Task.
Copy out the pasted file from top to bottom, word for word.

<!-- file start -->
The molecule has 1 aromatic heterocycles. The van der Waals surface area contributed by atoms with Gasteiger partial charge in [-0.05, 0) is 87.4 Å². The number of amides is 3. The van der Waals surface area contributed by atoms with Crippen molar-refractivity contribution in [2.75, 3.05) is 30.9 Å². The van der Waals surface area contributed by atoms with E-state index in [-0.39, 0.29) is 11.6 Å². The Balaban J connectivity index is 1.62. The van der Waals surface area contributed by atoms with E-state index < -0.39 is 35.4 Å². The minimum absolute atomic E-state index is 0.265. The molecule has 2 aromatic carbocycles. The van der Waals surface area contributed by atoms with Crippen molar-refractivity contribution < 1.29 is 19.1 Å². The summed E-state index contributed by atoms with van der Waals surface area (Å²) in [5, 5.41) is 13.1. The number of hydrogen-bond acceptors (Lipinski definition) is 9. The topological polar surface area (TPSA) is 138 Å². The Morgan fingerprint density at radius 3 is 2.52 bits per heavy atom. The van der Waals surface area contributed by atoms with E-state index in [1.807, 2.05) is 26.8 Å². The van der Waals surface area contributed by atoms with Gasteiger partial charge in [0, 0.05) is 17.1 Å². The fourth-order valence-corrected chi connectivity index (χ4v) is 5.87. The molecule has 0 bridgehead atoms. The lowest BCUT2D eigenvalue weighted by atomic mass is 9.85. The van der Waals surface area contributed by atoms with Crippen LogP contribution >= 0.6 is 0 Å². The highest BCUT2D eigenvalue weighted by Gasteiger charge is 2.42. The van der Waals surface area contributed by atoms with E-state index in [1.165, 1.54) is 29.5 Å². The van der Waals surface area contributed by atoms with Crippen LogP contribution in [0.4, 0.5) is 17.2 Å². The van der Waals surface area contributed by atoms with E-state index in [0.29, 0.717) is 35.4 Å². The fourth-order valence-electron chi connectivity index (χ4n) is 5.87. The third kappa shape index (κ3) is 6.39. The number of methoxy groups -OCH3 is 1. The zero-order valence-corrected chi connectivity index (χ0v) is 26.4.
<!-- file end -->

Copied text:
The molecule has 1 aromatic heterocycles. The van der Waals surface area contributed by atoms with Gasteiger partial charge in [-0.05, 0) is 87.4 Å². The number of amides is 3. The van der Waals surface area contributed by atoms with Crippen molar-refractivity contribution in [2.75, 3.05) is 30.9 Å². The van der Waals surface area contributed by atoms with E-state index in [-0.39, 0.29) is 11.6 Å². The Balaban J connectivity index is 1.62. The van der Waals surface area contributed by atoms with E-state index < -0.39 is 35.4 Å². The minimum absolute atomic E-state index is 0.265. The molecule has 2 aromatic carbocycles. The van der Waals surface area contributed by atoms with Crippen molar-refractivity contribution < 1.29 is 19.1 Å². The summed E-state index contributed by atoms with van der Waals surface area (Å²) in [5, 5.41) is 13.1. The number of hydrogen-bond acceptors (Lipinski definition) is 9. The topological polar surface area (TPSA) is 138 Å². The Morgan fingerprint density at radius 3 is 2.52 bits per heavy atom. The van der Waals surface area contributed by atoms with E-state index in [1.807, 2.05) is 26.8 Å². The van der Waals surface area contributed by atoms with Gasteiger partial charge in [0, 0.05) is 17.1 Å². The fourth-order valence-corrected chi connectivity index (χ4v) is 5.87. The molecule has 0 bridgehead atoms. The lowest BCUT2D eigenvalue weighted by atomic mass is 9.85. The van der Waals surface area contributed by atoms with Crippen LogP contribution >= 0.6 is 0 Å². The highest BCUT2D eigenvalue weighted by Gasteiger charge is 2.42. The van der Waals surface area contributed by atoms with E-state index in [1.165, 1.54) is 29.5 Å². The van der Waals surface area contributed by atoms with Crippen LogP contribution in [0.4, 0.5) is 17.2 Å². The van der Waals surface area contributed by atoms with E-state index in [0.29, 0.717) is 35.4 Å². The fourth-order valence-electron chi connectivity index (χ4n) is 5.87. The third kappa shape index (κ3) is 6.39. The number of methoxy groups -OCH3 is 1. The zero-order valence-corrected chi connectivity index (χ0v) is 26.4.